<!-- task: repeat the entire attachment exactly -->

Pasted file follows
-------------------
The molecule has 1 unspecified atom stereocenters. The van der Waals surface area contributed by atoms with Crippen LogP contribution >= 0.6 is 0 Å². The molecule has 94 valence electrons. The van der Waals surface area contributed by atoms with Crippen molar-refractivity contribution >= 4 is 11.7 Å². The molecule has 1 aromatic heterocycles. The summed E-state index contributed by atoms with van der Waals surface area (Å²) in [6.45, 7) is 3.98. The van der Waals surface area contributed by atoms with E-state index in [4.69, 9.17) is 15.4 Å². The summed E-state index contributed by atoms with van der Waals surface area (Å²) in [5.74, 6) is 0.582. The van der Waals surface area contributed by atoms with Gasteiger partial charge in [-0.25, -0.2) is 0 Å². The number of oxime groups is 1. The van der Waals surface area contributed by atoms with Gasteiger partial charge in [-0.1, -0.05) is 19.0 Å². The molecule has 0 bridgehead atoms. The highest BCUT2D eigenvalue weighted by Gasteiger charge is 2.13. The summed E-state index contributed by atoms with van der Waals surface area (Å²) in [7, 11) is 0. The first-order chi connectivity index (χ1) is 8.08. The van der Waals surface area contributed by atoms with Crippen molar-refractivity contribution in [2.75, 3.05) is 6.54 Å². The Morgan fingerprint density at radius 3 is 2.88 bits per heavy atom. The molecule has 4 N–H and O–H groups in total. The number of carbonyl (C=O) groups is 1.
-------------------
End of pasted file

The molecule has 1 unspecified atom stereocenters. The van der Waals surface area contributed by atoms with Crippen LogP contribution >= 0.6 is 0 Å². The molecule has 94 valence electrons. The van der Waals surface area contributed by atoms with Crippen molar-refractivity contribution >= 4 is 11.7 Å². The molecule has 1 aromatic heterocycles. The summed E-state index contributed by atoms with van der Waals surface area (Å²) in [6.45, 7) is 3.98. The van der Waals surface area contributed by atoms with E-state index in [4.69, 9.17) is 15.4 Å². The summed E-state index contributed by atoms with van der Waals surface area (Å²) in [5.74, 6) is 0.582. The van der Waals surface area contributed by atoms with Gasteiger partial charge in [-0.25, -0.2) is 0 Å². The number of oxime groups is 1. The van der Waals surface area contributed by atoms with Gasteiger partial charge in [-0.1, -0.05) is 19.0 Å². The molecule has 0 bridgehead atoms. The highest BCUT2D eigenvalue weighted by Gasteiger charge is 2.13. The summed E-state index contributed by atoms with van der Waals surface area (Å²) in [7, 11) is 0. The first-order chi connectivity index (χ1) is 8.08. The van der Waals surface area contributed by atoms with Crippen molar-refractivity contribution in [2.75, 3.05) is 6.54 Å². The Morgan fingerprint density at radius 3 is 2.88 bits per heavy atom. The molecule has 4 N–H and O–H groups in total. The number of carbonyl (C=O) groups is 1.